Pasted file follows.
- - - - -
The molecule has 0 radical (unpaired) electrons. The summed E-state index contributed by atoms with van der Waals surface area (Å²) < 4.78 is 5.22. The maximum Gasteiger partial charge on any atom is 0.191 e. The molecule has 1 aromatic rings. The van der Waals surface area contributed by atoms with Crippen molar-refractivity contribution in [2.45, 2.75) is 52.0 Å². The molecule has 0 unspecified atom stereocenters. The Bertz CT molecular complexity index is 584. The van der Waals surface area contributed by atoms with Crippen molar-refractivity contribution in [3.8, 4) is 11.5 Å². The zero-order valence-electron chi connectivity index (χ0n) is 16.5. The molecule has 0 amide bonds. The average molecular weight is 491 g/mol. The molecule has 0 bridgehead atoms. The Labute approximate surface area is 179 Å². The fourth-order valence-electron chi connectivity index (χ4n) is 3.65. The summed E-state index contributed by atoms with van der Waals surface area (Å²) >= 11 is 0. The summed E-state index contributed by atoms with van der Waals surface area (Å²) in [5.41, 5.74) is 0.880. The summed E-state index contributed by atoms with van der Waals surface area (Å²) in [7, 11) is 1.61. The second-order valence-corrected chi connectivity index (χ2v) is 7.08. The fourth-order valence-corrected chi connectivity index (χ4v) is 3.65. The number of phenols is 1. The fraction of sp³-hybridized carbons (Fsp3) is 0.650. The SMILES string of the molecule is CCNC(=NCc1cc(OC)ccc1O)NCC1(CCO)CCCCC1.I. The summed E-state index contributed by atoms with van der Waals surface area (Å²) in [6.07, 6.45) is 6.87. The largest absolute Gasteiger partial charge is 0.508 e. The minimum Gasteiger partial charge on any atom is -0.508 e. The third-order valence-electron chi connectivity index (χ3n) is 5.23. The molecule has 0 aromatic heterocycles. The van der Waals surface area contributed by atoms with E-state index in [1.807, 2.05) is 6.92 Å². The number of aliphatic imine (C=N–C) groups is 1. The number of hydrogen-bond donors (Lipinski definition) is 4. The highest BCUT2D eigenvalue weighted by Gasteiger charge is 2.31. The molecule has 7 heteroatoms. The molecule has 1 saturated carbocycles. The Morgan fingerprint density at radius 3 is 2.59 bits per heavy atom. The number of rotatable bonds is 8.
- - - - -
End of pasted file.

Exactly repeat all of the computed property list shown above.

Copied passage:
The molecule has 0 radical (unpaired) electrons. The summed E-state index contributed by atoms with van der Waals surface area (Å²) < 4.78 is 5.22. The maximum Gasteiger partial charge on any atom is 0.191 e. The molecule has 1 aromatic rings. The van der Waals surface area contributed by atoms with Crippen molar-refractivity contribution in [2.45, 2.75) is 52.0 Å². The molecule has 0 unspecified atom stereocenters. The Bertz CT molecular complexity index is 584. The van der Waals surface area contributed by atoms with Crippen molar-refractivity contribution in [3.8, 4) is 11.5 Å². The zero-order valence-electron chi connectivity index (χ0n) is 16.5. The molecule has 0 amide bonds. The average molecular weight is 491 g/mol. The molecule has 0 bridgehead atoms. The Labute approximate surface area is 179 Å². The fourth-order valence-electron chi connectivity index (χ4n) is 3.65. The summed E-state index contributed by atoms with van der Waals surface area (Å²) >= 11 is 0. The summed E-state index contributed by atoms with van der Waals surface area (Å²) in [5.41, 5.74) is 0.880. The summed E-state index contributed by atoms with van der Waals surface area (Å²) in [7, 11) is 1.61. The second-order valence-corrected chi connectivity index (χ2v) is 7.08. The fourth-order valence-corrected chi connectivity index (χ4v) is 3.65. The number of phenols is 1. The fraction of sp³-hybridized carbons (Fsp3) is 0.650. The SMILES string of the molecule is CCNC(=NCc1cc(OC)ccc1O)NCC1(CCO)CCCCC1.I. The summed E-state index contributed by atoms with van der Waals surface area (Å²) in [6.07, 6.45) is 6.87. The largest absolute Gasteiger partial charge is 0.508 e. The minimum Gasteiger partial charge on any atom is -0.508 e. The third-order valence-electron chi connectivity index (χ3n) is 5.23. The molecule has 0 aromatic heterocycles. The van der Waals surface area contributed by atoms with E-state index in [1.807, 2.05) is 6.92 Å². The number of aliphatic imine (C=N–C) groups is 1. The number of hydrogen-bond donors (Lipinski definition) is 4. The highest BCUT2D eigenvalue weighted by Gasteiger charge is 2.31. The molecule has 7 heteroatoms. The molecule has 1 saturated carbocycles. The Morgan fingerprint density at radius 3 is 2.59 bits per heavy atom. The number of rotatable bonds is 8.